Gregory Nava is a storyteller.
Through film, the director has told plenty of Latino stories.
From “My Family” to “Frida” to “Bordertown” and “Selena,” he’s opened up the window so that Latino stories can be seen by the masses.
Yet, 1984’s “El Norte” was one of the most difficult films for the filmmaker to complete.
Thirty-five years later, the film is still very much relevant in today’s social climate. At 2 p.m. Sunday, Sept. 15, “El Norte,” is being released into theaters as part of the Fathom Events presentation. It is also being shown to kick off Hispanic Heritage Month, which runs Sept. 15 to Oct. 15.
“We’re excited to be a Latino film helping to kick off this celebration,” Nava says. “The film that will be showing is the beautiful restoration.”
The Oscar-nominated drama features Zaide Silvia Gutiérrez and David Villalpando, as Rosa and Enrique, who are indigenous youths who flee Guatemala in the early 1980s due to the ethnic and political persecution of the Guatemalan Civil War.
They head north and travel through Mexico to the United States, arriving in Los Angeles.
“It’s all very bittersweet,” Nava says of the film. “The situation on the border with refugees is much worse than when we made the film. The film has always been a message of compassion and humanity.”
The film was made with very little money.
There was a crew of five people.
“We had to face off with guys with machine guns while filming,” Nava recalls. “It was very threatening and they shut the movie down. It was an outlaw film. The unions didn’t want to bring Rosa and Enrique to the United States. They had to come here illegally and they were playing undocumented people.”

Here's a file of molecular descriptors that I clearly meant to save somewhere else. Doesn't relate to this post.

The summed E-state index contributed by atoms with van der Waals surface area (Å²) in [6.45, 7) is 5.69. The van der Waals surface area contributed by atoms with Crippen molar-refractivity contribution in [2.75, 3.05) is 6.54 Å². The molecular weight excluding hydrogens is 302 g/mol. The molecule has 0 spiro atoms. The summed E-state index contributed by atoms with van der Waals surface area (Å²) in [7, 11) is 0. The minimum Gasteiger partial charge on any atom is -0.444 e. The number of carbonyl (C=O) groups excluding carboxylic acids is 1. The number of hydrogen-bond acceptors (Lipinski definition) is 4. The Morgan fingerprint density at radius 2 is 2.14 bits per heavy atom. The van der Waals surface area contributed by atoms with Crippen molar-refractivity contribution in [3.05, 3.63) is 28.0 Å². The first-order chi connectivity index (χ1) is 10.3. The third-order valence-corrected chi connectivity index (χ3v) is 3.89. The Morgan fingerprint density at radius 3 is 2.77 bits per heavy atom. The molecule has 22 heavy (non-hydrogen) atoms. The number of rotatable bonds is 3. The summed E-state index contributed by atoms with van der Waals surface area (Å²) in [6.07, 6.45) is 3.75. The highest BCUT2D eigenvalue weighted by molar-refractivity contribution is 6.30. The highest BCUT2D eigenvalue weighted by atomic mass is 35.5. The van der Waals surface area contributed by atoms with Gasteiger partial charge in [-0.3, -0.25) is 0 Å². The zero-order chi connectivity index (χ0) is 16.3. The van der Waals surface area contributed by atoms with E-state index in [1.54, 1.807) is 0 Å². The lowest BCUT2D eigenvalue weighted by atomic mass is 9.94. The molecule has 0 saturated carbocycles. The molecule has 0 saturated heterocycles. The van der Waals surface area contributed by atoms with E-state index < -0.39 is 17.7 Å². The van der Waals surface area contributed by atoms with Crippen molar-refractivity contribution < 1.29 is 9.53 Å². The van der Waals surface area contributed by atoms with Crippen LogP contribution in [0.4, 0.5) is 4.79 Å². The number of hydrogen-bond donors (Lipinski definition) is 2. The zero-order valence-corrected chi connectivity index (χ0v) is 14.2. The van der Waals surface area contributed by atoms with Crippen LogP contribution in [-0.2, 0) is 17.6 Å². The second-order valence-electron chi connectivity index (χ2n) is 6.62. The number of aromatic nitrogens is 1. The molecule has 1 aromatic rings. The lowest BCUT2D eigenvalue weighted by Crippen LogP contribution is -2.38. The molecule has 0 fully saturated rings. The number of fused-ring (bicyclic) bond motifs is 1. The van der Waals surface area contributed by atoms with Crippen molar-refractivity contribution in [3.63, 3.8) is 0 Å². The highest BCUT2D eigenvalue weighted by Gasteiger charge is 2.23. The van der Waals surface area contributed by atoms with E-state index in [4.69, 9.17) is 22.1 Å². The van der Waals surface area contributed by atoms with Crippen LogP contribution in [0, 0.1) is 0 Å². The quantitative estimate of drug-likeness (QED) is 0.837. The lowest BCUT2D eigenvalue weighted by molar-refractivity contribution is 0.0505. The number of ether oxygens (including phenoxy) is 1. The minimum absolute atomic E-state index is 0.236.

When the film shot in the slums in Tijuana, it also was scary.
“We shot with a hidden camera,” Nava says. “We were so fueled with passion to finish the project. At one point, our negatives were taken and we had to make a payoff to get it back. I was terrified.”
Nava, who has lived in New Mexico for 14 years, felt that he needed to tell this story.
Growing up in San Diego, near the international border, his family story deals with immigration. It begins in the early 1930s, when President Herbert Hoover’s administration deported almost 2 million people from the United States. Sixty percent of those were citizens of the United States.
“One of the families broken up was mine,” Nava says.
His grandfather was a refugee and he was fleeing the violence.
Though he had asylum and was legal, Nava’s grandfather was deported to Mexico.
“That left my grandmother by herself with seven children to take care of,” Nava says. “Because I was raised on the border, I know what it means to have family broken up. When I see these families separated, I understand the pain. My grandmother is buried in the U.S. and my grandfather is buried in Mexico. It should have never been this way.”
As a young filmmaker, Nava felt it was important to tell this story — a feeling he strongly agrees with today.
“‘El Norte’ is a plea to build bridges, not walls,” Nava says. “I hope the screening will start a dialog. It’s been 35 years since the film and when you look at what is happening at the border, it’s nothing new. But we have to stand up and make a change. There is a right way to do everything.”
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